Beam up, tune in, drop out.

A person's mind wanders into strange places when they're waiting for the curling game to end.

Transporters. I don't think any actual scientist ever gave them a moment of serious thought, until science fiction writers needed a way to get their characters from A to B. Sure, they'd be cool, but only in a "chocolate and gumdrops falling from the sky" sort of way. Honestly, I'd rather see billions of research dollars go towards moonbases or artificial intelligence or public broadcasting.

Besides, there's the philosophical implications that they pose to the distinction between body and soul. Imagine a teleporter that could zap any person to any location -- with the exception that the person was always dead when they reached Point B. This device would actually be surprisingly useful. For one thing, burials would become obsolete. And who knows? Maybe giant composting plants would be more popular if nobody actually had to put any bodies in it. On the other hand, suicides would become extremely grisly. For example, people could die, and then fall from a great height, which means unfaithful lovers would end up having to buy quite a bit of extra hail insurance.

But that all is based upon the supposition that the human body could not function without a soul. But what if it could? "Impossible," some might say. "It's the spark that gives us life!" Ah, yes, but if you don't mind me reusing that straw metaphor -- you don't need a live battery, once the engine's started. And you don't need teleportation to get there, either.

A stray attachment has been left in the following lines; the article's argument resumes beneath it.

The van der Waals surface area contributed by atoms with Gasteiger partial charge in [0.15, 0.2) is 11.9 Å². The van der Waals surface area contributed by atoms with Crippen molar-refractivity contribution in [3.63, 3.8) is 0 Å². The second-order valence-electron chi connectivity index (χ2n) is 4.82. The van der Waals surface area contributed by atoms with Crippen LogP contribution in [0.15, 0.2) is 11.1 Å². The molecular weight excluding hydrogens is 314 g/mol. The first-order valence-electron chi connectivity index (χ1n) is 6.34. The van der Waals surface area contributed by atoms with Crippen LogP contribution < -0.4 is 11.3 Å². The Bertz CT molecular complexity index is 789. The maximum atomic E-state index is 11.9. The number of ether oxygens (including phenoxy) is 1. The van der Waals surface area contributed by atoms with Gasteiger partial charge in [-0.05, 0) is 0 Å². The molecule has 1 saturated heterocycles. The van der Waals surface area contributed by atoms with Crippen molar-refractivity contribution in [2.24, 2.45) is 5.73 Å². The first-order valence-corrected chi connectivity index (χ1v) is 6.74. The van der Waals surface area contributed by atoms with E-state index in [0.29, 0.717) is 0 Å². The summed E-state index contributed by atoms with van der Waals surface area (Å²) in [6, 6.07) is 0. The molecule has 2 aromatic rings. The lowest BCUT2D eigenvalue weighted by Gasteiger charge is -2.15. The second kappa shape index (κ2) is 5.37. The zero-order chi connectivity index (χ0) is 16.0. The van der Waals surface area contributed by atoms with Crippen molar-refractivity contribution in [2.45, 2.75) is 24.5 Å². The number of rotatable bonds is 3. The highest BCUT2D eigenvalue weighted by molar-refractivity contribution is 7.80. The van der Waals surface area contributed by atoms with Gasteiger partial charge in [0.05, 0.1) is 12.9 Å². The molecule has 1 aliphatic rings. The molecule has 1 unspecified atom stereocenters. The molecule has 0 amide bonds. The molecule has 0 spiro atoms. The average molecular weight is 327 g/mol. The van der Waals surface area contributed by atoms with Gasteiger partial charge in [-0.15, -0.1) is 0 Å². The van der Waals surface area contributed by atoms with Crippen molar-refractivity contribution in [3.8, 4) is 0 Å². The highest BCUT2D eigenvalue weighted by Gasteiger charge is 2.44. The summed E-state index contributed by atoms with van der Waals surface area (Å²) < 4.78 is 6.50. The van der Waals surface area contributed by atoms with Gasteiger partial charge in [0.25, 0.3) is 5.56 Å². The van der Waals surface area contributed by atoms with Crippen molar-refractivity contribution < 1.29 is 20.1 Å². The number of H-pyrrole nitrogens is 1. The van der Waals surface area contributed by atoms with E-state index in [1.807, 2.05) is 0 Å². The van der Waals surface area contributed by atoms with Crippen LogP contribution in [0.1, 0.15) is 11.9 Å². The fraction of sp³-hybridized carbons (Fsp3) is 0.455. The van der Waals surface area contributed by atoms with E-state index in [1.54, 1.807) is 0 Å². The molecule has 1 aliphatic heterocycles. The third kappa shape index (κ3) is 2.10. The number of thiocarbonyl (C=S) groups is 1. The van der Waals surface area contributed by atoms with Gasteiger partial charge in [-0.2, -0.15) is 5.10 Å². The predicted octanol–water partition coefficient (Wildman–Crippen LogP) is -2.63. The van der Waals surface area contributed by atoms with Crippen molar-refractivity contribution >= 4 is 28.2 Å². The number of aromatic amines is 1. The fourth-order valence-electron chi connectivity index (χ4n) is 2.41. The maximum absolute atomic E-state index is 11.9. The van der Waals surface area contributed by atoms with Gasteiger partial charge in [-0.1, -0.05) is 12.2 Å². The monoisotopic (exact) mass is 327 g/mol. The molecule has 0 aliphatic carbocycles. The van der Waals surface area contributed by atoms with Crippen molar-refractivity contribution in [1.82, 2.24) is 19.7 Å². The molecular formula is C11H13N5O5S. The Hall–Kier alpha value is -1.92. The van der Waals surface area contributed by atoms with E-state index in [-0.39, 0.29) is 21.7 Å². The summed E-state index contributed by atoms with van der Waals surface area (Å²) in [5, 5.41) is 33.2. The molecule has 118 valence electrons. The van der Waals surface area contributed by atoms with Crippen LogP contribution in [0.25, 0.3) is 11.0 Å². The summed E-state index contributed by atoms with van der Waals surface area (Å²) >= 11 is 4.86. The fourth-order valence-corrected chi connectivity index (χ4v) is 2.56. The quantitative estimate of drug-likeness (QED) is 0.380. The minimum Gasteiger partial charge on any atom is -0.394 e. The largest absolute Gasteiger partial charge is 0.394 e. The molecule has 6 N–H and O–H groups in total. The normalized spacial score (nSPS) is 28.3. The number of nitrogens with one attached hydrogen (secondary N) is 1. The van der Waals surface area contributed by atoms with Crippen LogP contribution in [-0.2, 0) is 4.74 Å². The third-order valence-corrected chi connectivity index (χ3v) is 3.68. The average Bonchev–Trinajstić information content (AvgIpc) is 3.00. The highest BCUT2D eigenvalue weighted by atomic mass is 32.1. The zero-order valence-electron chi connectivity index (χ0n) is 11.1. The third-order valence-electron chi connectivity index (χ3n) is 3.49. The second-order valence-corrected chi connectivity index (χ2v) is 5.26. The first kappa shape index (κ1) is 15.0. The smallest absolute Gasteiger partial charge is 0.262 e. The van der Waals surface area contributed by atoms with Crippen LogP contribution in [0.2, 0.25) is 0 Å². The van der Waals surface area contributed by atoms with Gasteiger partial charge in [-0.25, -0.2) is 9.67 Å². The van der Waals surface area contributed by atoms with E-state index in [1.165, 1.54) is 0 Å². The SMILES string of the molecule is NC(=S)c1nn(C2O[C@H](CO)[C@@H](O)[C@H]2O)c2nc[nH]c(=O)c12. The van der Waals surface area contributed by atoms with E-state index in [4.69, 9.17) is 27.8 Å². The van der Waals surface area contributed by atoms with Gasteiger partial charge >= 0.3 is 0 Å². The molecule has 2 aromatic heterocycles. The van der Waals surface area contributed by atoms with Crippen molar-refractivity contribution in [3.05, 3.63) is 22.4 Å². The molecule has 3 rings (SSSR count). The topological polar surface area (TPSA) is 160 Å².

Hair grows. Skin sloughs off. Cells die, and are replaced. Cell components break down, and are repaired. 70% of the body is water, and water tends to slosh around. One way or another, all the parts of your body are replaced after a few years.

So, what if everyone on Earth was born with a soul, but it went on to the next world once your original body was exchanged? For one thing, it would explain all those gift shop souvenirs that depict angels as winged babies. It might even explain parental love a little bit, too. But most importantly, I think it could actually be a half-decent compromise between atheists and Christians: The soul is immortal. But if you're old enough to read this, you've already lost it.

Food for thought.

(Caveat: No, I don't honestly believe this. You should know better than to listen to my rinkside philosophy. But it might make for a good story idea someday.)

1 comment:

Karen said...

What if we turned it around and had a transporter that sent the soul but not the body, sort of an astral projection machine. Oh! The places we could go!

(Also: it makes me giggle that my word verficiation is "butpoli" (which makes me think "Butt Police".))

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Canadian explorer. Chemist by training, biologist by nature. Long-time supporter and participant in National Novel Writing Month. Known as "Aquadeo" in most Internet circles. Also known as "that guy with the pants" to people who have seen me in certain pants.